Close
11 / 20
Refugees and migrants arrive on a passenger ferry from the island of Lesbos at the port of Piraeus, Greece, October 7, 2019. The government has started moving asylum-seekers to mainland camps in a bid to ease overcrowding at Moria camp on Lesbos, and plans to transfer at least 3,000 people by the end of October, a government official said. REUTERS/Giorgos Moutafis

Refugees and migrants arrive on a passenger ferry from the island of Lesbos at the port of Piraeus, Greece, October 7, 2019. The government has started moving asylum-seekers to mainland camps in a bid to ease overcrowding at Moria camp on Lesbos, and...more

Refugees and migrants arrive on a passenger ferry from the island of Lesbos at the port of Piraeus, Greece, October 7, 2019. The government has started moving asylum-seekers to mainland camps in a bid to ease overcrowding at Moria camp on Lesbos, and plans to transfer at least 3,000 people by the end of October, a government official said. REUTERS/Giorgos Moutafis
Close
12 / 20
A demonstrator runs between burning tires during nationwide anti-government protests in Baghdad, Iraq October 3, 2019. A week of protests over corruption and unemployment has led to the deaths of at least 110 people and wounded more than 6,000 since security forces started cracking down. REUTERS/Wissm al-Okili

A demonstrator runs between burning tires during nationwide anti-government protests in Baghdad, Iraq October 3, 2019. A week of protests over corruption and unemployment has led to the deaths of at least 110 people and wounded more than 6,000 since...more

A demonstrator runs between burning tires during nationwide anti-government protests in Baghdad, Iraq October 3, 2019. A week of protests over corruption and unemployment has led to the deaths of at least 110 people and wounded more than 6,000 since security forces started cracking down. REUTERS/Wissm al-Okili
Close
13 / 20
Frank Lee, a striking UAW auto worker from the General Motors assembly plant in Bowling Green, calls a bill collector from his home in Auburn, Kentucky. The financial pressure of the weeks-long strike has mounted for union members like Lee. "Until yesterday, I was negative in my bank account," he said. "I called the bank to try and stop an insurance payment from coming out. I failed to do that; it was too late." Adding to the difficulty of his situation, union regulations prohibit Lee from seeking outside employment while on strike. If he finds another job, or supplements the weekly $250 strike pay, he will lose the benefits with the union. Picture taken October 1, 2019. REUTERS/Bryan Woolston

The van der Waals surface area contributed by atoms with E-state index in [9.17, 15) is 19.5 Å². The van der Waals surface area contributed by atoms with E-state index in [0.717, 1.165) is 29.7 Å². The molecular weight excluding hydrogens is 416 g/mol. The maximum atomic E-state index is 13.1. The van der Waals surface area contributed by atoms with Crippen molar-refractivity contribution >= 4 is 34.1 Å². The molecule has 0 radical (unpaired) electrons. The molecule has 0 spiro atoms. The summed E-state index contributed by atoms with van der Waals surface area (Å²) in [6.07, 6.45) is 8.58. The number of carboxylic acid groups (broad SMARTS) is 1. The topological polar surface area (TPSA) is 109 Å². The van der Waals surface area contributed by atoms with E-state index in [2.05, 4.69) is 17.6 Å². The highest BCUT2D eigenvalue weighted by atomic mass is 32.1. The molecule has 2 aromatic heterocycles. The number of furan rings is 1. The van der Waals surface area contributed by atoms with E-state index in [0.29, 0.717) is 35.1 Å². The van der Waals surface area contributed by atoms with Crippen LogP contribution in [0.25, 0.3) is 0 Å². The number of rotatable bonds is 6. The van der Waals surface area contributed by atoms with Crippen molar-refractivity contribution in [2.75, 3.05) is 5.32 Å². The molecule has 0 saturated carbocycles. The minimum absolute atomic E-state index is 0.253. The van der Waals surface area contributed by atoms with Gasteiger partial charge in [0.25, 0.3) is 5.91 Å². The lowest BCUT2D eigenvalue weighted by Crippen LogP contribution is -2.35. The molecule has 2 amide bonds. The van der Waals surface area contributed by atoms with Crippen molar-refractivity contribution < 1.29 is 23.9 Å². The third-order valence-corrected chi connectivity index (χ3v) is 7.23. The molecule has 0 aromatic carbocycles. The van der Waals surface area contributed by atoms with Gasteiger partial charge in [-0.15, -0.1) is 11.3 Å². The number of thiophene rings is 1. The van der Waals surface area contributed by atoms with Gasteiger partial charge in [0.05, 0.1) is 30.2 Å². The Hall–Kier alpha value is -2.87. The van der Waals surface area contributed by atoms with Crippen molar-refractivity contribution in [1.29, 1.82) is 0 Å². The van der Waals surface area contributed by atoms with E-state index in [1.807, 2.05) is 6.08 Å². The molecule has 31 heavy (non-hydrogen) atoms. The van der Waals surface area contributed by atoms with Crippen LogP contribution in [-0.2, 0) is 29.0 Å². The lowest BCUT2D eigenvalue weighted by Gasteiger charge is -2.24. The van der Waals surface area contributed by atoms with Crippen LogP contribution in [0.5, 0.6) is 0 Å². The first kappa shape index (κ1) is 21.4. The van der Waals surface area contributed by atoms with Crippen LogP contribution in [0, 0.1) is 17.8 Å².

Frank Lee, a striking UAW auto worker from the General Motors assembly plant in Bowling Green, calls a bill collector from his home in Auburn, Kentucky. The financial pressure of the weeks-long strike has mounted for union members like Lee. "Until...more

Frank Lee, a striking UAW auto worker from the General Motors assembly plant in Bowling Green, calls a bill collector from his home in Auburn, Kentucky. The financial pressure of the weeks-long strike has mounted for union members like Lee. "Until yesterday, I was negative in my bank account," he said. "I called the bank to try and stop an insurance payment from coming out. I failed to do that; it was too late." Adding to the difficulty of his situation, union regulations prohibit Lee from seeking outside employment while on strike. If he finds another job, or supplements the weekly $250 strike pay, he will lose the benefits with the union. Picture taken October 1, 2019. REUTERS/Bryan Woolston
Close
14 / 20
A gunman fires during a shooting in Halle, Germany, October 9, 2019. The gunman suspected of attacking a German synagogue and killing two people nearby wanted to commit a massacre and incite others by live-streaming his deadly rampage, Germany's federal prosecutor said. The man, Stephan B., modeled the attack on a shooting spree at New Zealand mosques earlier this year in which 51 people were killed. He wanted to kill as many people as possible in the synagogue in the eastern city of Halle, the prosecutor said. Dozens of people were at the synagogue on Yom Kippur, the holiest day of the Jewish year, when the gunman tried to blast his way in - only to fail to breach the solid locked gates. ATV STUDIO HALLE/REUTERS TV via REUTERS

A gunman fires during a shooting in Halle, Germany, October 9, 2019. The gunman suspected of attacking a German synagogue and killing two people nearby wanted to commit a massacre and incite others by live-streaming his deadly rampage, Germany's...more